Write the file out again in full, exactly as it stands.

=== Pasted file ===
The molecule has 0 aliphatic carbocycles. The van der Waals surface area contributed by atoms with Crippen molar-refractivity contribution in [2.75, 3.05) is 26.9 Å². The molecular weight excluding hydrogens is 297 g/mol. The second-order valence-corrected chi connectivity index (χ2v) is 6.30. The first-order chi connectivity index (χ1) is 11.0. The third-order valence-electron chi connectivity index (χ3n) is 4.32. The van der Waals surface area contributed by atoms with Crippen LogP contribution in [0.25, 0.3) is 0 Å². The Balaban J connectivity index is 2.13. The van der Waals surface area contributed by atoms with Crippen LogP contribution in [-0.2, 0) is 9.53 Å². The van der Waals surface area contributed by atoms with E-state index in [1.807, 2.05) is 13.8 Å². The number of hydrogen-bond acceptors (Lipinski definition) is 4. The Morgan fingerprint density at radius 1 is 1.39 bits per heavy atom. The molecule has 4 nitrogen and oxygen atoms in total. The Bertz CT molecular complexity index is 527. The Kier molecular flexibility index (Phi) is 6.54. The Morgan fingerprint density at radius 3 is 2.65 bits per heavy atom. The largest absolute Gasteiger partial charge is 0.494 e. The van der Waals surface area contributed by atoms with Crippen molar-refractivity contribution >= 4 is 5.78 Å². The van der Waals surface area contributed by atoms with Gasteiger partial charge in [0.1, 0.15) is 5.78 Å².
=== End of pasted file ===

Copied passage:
The molecule has 0 aliphatic carbocycles. The van der Waals surface area contributed by atoms with Crippen molar-refractivity contribution in [2.75, 3.05) is 26.9 Å². The molecular weight excluding hydrogens is 297 g/mol. The second-order valence-corrected chi connectivity index (χ2v) is 6.30. The first-order chi connectivity index (χ1) is 11.0. The third-order valence-electron chi connectivity index (χ3n) is 4.32. The van der Waals surface area contributed by atoms with Crippen LogP contribution in [0.25, 0.3) is 0 Å². The Balaban J connectivity index is 2.13. The van der Waals surface area contributed by atoms with Crippen LogP contribution in [-0.2, 0) is 9.53 Å². The van der Waals surface area contributed by atoms with E-state index in [1.807, 2.05) is 13.8 Å². The number of hydrogen-bond acceptors (Lipinski definition) is 4. The Morgan fingerprint density at radius 1 is 1.39 bits per heavy atom. The molecule has 4 nitrogen and oxygen atoms in total. The Bertz CT molecular complexity index is 527. The Kier molecular flexibility index (Phi) is 6.54. The Morgan fingerprint density at radius 3 is 2.65 bits per heavy atom. The largest absolute Gasteiger partial charge is 0.494 e. The van der Waals surface area contributed by atoms with Crippen molar-refractivity contribution >= 4 is 5.78 Å². The van der Waals surface area contributed by atoms with Gasteiger partial charge in [0.1, 0.15) is 5.78 Å².